[0, 1] then X(P ) is weakly perfect if and only if P is a perfectly meager subset of
[0, 1]. Gary Gruenhage pointed out a theorem concerning first category subsets
of the unit interval whose proof can be modified to show that the compact LOTS
X(P ) is hereditarily weakly perfect and not perfect. Gruenhage observed that if
Y ⊂ [0, 1] is of the first category in itself, then Y must contain a countable dense
subset D that is a relative Gδ -subset of Y . The techniques in his proof allow us
to shorten and sharpen our earlier results, and details appear in Propositions 3.6
and 3.7, below.
Our proof requires three technical lemmas. The first two must be well known
and we omit the proofs.
Lemma 3.3. Let (Y, d) be a totally bounded metric space and D a dense subset
of Y . Suppose ε > 0 and F1 ⊂ Y has the property that if p 6= q belong to F1 , then
d(p, q) ≥ ε. Then there is a subset F2 ⊂ D − F1 such that:
(a) the set F2 is finite and if p, q ∈ F1 ∪ F2 are distinct, then d(p, q) ≥ 2ε ;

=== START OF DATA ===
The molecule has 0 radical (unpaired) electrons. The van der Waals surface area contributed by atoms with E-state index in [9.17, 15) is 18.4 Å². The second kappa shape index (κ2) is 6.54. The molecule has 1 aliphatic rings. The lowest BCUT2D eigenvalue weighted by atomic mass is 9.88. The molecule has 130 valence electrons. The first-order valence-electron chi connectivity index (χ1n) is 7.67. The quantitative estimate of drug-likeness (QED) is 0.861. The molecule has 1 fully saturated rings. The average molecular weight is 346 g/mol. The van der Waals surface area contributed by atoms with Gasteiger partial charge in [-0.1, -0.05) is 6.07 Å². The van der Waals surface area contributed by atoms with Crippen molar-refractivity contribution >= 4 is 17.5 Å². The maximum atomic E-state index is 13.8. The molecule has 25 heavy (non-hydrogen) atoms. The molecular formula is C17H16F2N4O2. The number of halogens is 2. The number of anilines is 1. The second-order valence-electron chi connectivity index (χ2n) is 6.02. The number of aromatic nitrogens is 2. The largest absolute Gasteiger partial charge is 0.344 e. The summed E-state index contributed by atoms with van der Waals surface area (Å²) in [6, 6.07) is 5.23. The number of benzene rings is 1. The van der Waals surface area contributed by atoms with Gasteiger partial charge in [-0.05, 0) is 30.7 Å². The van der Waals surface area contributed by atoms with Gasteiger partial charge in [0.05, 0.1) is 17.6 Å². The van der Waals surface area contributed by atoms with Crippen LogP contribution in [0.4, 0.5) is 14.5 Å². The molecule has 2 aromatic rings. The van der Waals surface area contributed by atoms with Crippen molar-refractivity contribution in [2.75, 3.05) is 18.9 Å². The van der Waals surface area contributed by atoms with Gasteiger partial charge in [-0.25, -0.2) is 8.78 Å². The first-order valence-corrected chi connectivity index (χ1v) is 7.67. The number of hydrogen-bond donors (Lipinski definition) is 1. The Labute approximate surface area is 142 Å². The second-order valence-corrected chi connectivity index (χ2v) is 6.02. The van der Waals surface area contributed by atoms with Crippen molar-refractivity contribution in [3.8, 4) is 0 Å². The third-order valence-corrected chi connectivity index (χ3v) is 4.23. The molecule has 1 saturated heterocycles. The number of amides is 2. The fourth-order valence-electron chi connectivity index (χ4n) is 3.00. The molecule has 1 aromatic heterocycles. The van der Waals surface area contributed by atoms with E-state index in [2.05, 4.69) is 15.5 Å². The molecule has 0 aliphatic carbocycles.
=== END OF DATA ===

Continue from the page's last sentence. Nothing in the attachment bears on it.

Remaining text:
(b) for each point y ∈ Y , some p ∈ F1 ∪ F2 has d(y, p) ≤ 2ε .
Lemma 3.4. Let {Wα : α ∈ A} be any collection of pairwise disjoint open subsets
of a space Z, and suppose that Hα is a Gδ -subset of Z with Hα ⊂ Wα for each
S
α. Then H = {Hα : α ∈ A} is a Gδ -subset of Z. In particular, if each point of
Z is a Gδ -subset of Z and if Z is hereditarily collectionwise Hausdorff, then any
relatively discrete subset of Z is a Gδ in Z.
616
HAROLD R BENNETT, MASAMI HOSOBUCHI AND DAVID J. LUTZER
Lemma 3.5. Let P be a perfectly meager subset of I = [0, 1] and let Z be any
subspace of X(P ). Let C be a relatively closed subset of Z that is dense-in-itself.
Then there is a set M ⊂ C that is dense in C and is a relative Gδ -subset of the
subspace Z.
Proof. Let X = X(P ). Let K be the closure of C in X. Then K is compact
and dense in itself, and K ∩ Z = C. Let π : X → I be the first coordinate
projection. Then π[K] is a closed, dense-in-itself subset of I and π[C] is a dense
subset of π[K]. Because P is perfectly meager, there are closed nowhere dense